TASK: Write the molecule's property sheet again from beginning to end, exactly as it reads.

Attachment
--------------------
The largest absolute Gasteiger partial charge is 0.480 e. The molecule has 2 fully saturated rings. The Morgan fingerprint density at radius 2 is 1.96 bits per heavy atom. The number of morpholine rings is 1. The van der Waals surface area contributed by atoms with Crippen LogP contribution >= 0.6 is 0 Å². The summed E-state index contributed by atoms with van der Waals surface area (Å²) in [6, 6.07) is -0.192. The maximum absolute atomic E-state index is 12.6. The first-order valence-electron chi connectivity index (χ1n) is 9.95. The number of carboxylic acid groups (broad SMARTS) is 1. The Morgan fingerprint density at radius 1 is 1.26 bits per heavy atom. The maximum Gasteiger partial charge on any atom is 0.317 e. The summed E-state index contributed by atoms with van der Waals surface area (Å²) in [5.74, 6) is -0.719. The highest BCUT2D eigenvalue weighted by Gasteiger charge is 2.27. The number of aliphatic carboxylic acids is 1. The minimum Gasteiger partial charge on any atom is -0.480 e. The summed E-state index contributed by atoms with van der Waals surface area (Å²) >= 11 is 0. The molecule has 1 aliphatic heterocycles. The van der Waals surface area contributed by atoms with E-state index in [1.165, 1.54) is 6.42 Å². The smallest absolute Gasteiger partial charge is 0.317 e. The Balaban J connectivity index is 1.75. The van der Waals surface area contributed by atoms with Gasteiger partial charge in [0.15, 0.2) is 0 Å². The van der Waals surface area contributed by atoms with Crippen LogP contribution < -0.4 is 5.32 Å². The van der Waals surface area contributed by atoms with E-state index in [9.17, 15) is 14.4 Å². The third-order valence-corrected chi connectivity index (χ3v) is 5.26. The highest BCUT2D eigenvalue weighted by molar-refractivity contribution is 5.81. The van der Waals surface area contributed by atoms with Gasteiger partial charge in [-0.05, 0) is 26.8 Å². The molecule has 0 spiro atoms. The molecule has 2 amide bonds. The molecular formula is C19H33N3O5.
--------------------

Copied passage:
The largest absolute Gasteiger partial charge is 0.480 e. The molecule has 2 fully saturated rings. The Morgan fingerprint density at radius 2 is 1.96 bits per heavy atom. The number of morpholine rings is 1. The van der Waals surface area contributed by atoms with Crippen LogP contribution >= 0.6 is 0 Å². The summed E-state index contributed by atoms with van der Waals surface area (Å²) in [6, 6.07) is -0.192. The maximum absolute atomic E-state index is 12.6. The first-order valence-electron chi connectivity index (χ1n) is 9.95. The number of carboxylic acid groups (broad SMARTS) is 1. The Morgan fingerprint density at radius 1 is 1.26 bits per heavy atom. The maximum Gasteiger partial charge on any atom is 0.317 e. The summed E-state index contributed by atoms with van der Waals surface area (Å²) in [5.74, 6) is -0.719. The highest BCUT2D eigenvalue weighted by Gasteiger charge is 2.27. The number of aliphatic carboxylic acids is 1. The minimum Gasteiger partial charge on any atom is -0.480 e. The summed E-state index contributed by atoms with van der Waals surface area (Å²) >= 11 is 0. The molecule has 1 aliphatic heterocycles. The van der Waals surface area contributed by atoms with E-state index in [1.165, 1.54) is 6.42 Å². The smallest absolute Gasteiger partial charge is 0.317 e. The Balaban J connectivity index is 1.75. The van der Waals surface area contributed by atoms with Gasteiger partial charge in [0.15, 0.2) is 0 Å². The van der Waals surface area contributed by atoms with Crippen LogP contribution < -0.4 is 5.32 Å². The van der Waals surface area contributed by atoms with E-state index in [9.17, 15) is 14.4 Å². The third-order valence-corrected chi connectivity index (χ3v) is 5.26. The highest BCUT2D eigenvalue weighted by molar-refractivity contribution is 5.81. The van der Waals surface area contributed by atoms with Gasteiger partial charge in [-0.05, 0) is 26.8 Å². The molecule has 0 spiro atoms. The molecule has 2 amide bonds. The molecular formula is C19H33N3O5.